Intermediate, Jam and Jelly, Seasoning and Sauce Recipes

Pepper Jelly

Homemade pepper jelly, a mixture of sweetness and heat, is easy to make and perfect served as an appetizer for entertaining or as a glaze for roasted meats.

small jelly jar of pepper jelly with crackers, fresh pepper slices and jelly jars in the background

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If you’ve never tried pepper jelly, it’s one of those things that might leave you scratching your head in confusion. It’s not a savory jelly. It’s sweet. But once you try it for the first time, you’ll understand. It’s amazing.

What is Certo?

Most jam and jelly recipes call for the addition of pectin, a naturally occurring soluble fiber that acts as a thickener. Most modern homemade jam recipes call for powdered pectin. However, when commercial pectin first came on the market in the early 1900’s, it was sold as a liquid.

If you’re working from an older recipe, it will probably call for a “bottle of Certo” or a “bottle of liquid pectin.” Liquid pectin today is sold in pouches. Two pouches equals one bottle of liquid pectin.

Certo liquid pectin laying on a marble surface surrounded by pepper slices, vinegar, and sugar

The second difference between liquid and powdered pectin is when you add it to the recipe. Powdered pectin is always added at the beginning of the cooking process. Liquid pectin is added at the end.

Is there an advantage to using one over the other? Not that I have found. But I would stick to what the recipe calls for. Most likely a recipe that calls for liquid pectin has been written specifically for that. Trying to substitute powdered pectin may not produce the same results.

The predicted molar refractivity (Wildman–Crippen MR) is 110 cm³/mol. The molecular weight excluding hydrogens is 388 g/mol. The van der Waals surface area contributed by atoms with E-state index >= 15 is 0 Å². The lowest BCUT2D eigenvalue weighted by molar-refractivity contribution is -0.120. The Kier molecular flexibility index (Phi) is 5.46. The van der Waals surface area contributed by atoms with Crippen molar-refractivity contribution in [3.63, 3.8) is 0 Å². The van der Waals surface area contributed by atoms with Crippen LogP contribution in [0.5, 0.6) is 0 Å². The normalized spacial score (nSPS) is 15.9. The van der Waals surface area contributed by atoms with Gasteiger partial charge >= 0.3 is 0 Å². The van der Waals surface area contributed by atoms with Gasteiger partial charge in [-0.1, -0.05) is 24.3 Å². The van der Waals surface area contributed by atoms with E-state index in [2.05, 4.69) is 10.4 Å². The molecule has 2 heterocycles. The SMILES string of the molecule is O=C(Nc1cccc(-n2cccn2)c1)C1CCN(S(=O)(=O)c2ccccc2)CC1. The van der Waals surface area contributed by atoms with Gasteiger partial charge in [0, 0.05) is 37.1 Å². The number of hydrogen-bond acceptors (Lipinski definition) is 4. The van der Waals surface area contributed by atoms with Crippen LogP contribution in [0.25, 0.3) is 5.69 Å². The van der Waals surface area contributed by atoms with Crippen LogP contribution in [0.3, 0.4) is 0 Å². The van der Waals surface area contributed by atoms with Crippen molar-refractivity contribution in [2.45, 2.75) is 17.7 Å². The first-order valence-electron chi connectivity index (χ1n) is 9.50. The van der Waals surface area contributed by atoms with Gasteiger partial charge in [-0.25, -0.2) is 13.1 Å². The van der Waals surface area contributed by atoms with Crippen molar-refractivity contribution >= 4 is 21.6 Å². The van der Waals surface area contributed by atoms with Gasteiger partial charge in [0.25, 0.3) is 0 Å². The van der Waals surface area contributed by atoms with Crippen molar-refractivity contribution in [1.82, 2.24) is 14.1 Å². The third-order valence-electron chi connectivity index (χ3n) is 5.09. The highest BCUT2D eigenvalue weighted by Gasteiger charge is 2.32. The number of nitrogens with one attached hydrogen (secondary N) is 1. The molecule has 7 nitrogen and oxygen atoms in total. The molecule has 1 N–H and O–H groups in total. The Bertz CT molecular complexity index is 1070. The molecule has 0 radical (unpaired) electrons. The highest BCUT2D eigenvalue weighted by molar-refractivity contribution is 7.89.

How to Make Pepper Jelly

I plant green bell peppers in our summer garden every year because I use them more in my cooking. I freeze most of our harvest, but I like to reserve one or two for a batch of pepper jelly. You don’t have to stick to green – feel free to use any color bell pepper you like!

Depending on size, you’ll need about 1-2 whole bell peppers. Dice them up until you have enough to make one cup. Place the diced peppers into a blender or food processor, then add 1 ½ cups of cider vinegar and one tablespoon of hot sauce. Pulse for a few minutes.

on the left, diced peppers, hot sauce and vinegar in a food processor. In the right pureed pepper mixture in a food processor.

I like to leave some chunks of pepper in my jelly because I think it looks pretty. But you can puree the peppers until they are completely smooth. If you would like a hotter jelly, give it a quick taste at this point and add more hot sauce as needed to suite your taste.

Add the pepper mixture to a medium saucepan. Whisk in three cups of white granulated sugar and bring to a boil. Once the mixture reaches a hard rolling boil, meaning the liquid doesn’t stop boiling when you stir it, remove it from the heat. Allow the jelly to sit for 10 minutes.